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Either a crazy coincidence or it's those damn Mayans

Last response: in Systems
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December 22, 2012 6:48:41 PM

So, I just put together my new build in an NZXT Phantom 410 Case, with the components listed below.
Asrock Extreme6 1155 Mobo
i5 3570k
Gigabyte Radeon HD 7870
Corsair TX650
Seagate Barracuda 3TB 7200RPM SATA III
OCZ Vertex 4 128GB SSD
Patriot Viper 2x4GB DDR3 1600
Some generic Disc Drive I had lying around.

When I first put it together and started it up, it went straight to power cycling. The fans would start spinning, the lights would light up, the little red LCD Dr. Debug thing on the motherboard would light up, but only for about 2 seconds before shutting down again and restarting. ***. The only two components I hadn't already tested in a different system were the motherboard and the CPU, so it had to be one of those. The little Dr. Debug screen on the mobo managed to flash a few numbers before it restarted, so I looked them up and found that one of them said some kind of error with the RAM. I tried fiddling around with the configuration of the RAM modules, and by golly, when I only had one module in one specific slot, (The A2 slot to be exact) I got a POST. YAY! The UEFI BIOS showed that every component seemed to be healthy, CPU included thank god. I figured the other slots must just be dead, and so I took the motherboard back to microcenter and exchanged it for a new one of the same model. When I got the system back together again, same ******* thing. It would power cycle until I had only one RAM module in the A2 slot. Is this just a ridiculous coincidence, or could something else be wrong? Like I said before, the Mobo and CPU were the ONLY components I hadn't already tested in my other system, and they all were working just fine. What could possibly be wrong? Your wisdom would be greatly appreciated
December 22, 2012 8:10:44 PM

Make sure that there aren't any standoffs poking the back of the motherboard causing it to short. That causes your system not to boot correctly.

But this really sounds like a RAM error. Try trying both memory DIMMS in the A1 slot and seeing what the results are. I had a problem where 1 stick a DOA and kept causing my system to go into a boot loop. Could be your problem too.
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December 22, 2012 10:08:06 PM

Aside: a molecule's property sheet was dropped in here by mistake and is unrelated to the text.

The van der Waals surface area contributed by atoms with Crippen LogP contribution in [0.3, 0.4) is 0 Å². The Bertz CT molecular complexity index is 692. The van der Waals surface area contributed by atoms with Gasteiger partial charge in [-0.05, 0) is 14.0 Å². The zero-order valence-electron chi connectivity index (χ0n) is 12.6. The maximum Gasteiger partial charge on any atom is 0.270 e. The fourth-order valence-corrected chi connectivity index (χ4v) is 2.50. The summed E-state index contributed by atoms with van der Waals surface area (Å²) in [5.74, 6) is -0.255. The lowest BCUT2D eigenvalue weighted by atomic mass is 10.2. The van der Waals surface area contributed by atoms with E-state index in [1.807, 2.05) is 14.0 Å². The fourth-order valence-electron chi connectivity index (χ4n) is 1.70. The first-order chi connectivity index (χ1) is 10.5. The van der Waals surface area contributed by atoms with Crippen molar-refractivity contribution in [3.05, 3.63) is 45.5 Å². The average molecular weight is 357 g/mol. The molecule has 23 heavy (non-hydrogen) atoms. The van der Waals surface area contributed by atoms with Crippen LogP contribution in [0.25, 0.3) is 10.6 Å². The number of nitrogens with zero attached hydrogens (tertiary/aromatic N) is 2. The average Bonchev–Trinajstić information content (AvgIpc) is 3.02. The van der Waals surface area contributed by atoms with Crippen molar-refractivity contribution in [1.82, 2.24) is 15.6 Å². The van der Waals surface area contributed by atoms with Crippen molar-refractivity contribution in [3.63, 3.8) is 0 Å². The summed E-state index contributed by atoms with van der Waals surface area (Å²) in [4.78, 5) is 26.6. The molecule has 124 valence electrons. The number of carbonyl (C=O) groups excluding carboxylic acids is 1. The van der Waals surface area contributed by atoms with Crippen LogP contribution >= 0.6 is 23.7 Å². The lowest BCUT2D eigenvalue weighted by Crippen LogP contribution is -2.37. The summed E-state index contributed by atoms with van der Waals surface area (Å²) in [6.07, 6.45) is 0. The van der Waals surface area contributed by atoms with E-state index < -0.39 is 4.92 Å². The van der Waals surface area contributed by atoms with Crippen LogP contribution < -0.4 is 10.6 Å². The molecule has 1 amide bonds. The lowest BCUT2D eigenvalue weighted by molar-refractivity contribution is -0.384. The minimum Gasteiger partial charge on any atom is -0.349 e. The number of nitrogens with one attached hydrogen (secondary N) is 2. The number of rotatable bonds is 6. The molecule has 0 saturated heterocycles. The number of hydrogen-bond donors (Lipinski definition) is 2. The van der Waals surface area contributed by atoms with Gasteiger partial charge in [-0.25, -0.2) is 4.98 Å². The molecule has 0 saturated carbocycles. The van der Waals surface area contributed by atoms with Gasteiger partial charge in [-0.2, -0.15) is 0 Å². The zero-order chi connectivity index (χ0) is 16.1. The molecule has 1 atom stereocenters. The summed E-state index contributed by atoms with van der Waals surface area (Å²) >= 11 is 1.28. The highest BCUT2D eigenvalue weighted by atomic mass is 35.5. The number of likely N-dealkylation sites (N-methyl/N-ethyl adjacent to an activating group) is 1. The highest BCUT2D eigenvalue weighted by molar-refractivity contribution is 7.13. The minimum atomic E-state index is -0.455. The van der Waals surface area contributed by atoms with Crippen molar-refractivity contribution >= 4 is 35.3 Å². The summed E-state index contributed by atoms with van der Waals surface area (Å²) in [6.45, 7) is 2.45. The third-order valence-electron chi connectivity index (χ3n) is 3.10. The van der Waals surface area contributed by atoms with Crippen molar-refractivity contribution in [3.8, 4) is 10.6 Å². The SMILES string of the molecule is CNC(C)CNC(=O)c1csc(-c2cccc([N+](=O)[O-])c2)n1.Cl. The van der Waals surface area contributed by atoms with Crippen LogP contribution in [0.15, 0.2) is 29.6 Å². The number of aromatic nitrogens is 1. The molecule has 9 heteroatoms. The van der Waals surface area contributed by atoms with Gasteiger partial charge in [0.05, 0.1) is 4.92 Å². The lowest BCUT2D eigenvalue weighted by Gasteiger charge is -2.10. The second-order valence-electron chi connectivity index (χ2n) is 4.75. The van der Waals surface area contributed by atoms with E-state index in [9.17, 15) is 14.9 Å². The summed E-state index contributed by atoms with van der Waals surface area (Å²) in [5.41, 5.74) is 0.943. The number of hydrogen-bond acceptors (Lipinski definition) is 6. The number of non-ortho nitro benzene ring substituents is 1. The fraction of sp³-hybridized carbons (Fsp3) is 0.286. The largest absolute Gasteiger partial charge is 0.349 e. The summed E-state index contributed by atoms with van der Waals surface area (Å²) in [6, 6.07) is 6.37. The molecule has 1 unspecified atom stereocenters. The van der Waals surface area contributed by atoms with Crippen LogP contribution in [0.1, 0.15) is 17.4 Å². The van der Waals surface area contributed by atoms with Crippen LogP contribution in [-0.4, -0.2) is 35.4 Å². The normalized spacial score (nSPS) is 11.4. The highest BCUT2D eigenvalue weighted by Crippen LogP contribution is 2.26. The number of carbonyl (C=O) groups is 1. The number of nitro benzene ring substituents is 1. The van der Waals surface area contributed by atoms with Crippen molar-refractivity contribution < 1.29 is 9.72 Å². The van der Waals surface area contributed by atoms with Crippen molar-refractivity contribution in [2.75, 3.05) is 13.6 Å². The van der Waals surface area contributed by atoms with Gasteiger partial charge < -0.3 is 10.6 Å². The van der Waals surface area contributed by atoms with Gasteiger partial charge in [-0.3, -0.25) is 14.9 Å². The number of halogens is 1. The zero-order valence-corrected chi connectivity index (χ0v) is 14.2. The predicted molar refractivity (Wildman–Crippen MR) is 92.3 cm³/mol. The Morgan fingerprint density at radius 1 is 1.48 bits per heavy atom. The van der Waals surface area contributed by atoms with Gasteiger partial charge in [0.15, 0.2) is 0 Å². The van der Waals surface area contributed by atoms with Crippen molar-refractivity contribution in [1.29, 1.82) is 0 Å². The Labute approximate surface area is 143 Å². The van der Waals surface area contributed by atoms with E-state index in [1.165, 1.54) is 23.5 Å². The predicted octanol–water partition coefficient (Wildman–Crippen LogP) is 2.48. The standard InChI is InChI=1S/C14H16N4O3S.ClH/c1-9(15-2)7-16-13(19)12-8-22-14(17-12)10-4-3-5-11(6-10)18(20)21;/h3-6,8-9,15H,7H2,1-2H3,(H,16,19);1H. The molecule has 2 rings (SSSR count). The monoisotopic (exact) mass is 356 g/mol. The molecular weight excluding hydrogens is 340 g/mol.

Get a gigabyte board IMO. My friend had an asrock board go bad after installing an ssd vs my gigabyte board is 5 years old. My new board that I'm building with after Christmas is also a gigabyte.
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December 22, 2012 10:27:59 PM

your rams not some of the 1.6volt rubbish you really shouldnt be running in any of the new intel setups because it voids your cpu warranty is it if so maybe have to manually up the ram voltage to 1.6v
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December 22, 2012 11:11:58 PM

ohiou_grad_06 said:
Get a gigabyte board IMO. My friend had an asrock board go bad after installing an ssd vs my gigabyte board is 5 years old. My new board that I'm building with after Christmas is also a gigabyte.


My Asrock board performs fine. I don't see any reason to avoid Asrock at all.
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December 22, 2012 11:20:37 PM

did you try updating the bios? i have had compatibility problems with a mb and ram until i updated the bios. try clearing the cmos. anyway to test a different set of ram in the motherboard?
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December 22, 2012 11:21:08 PM

it may be that your mb need a bios update for ram code to work right..had same issue on my asus mb till i put the newest bios.
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December 23, 2012 12:42:24 AM

Yeah that was his experience, he installed an ssd and the sound went out. I built with an asrock years ago and no big issues though. I would try a new set of ram. Seems like ram that I've seen that is 1.6 volts or more causes issues. Try a new ram kit and see if it happens again as you have tried a new board and seeing a bad CPU from the package is unusual.
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December 23, 2012 12:51:37 AM

Three seconds of Googling says that RAM is 1.5v.
http://www.newegg.com/Product/Product.aspx?Item=N82E168...
Also RAM running at 1.65v wont outright prevent the system from POST'ing, just puts the CPU memory controller under more strain than was intended.

I would run the system bread-boarded, so outside the case on a non-conductive surface. Strip all the parts not necessary for POST. If the problem persists, then you know something is broken. If it works, then start adding components until it breaks. If it doesn't, then it must have been a shorting issue with the case.

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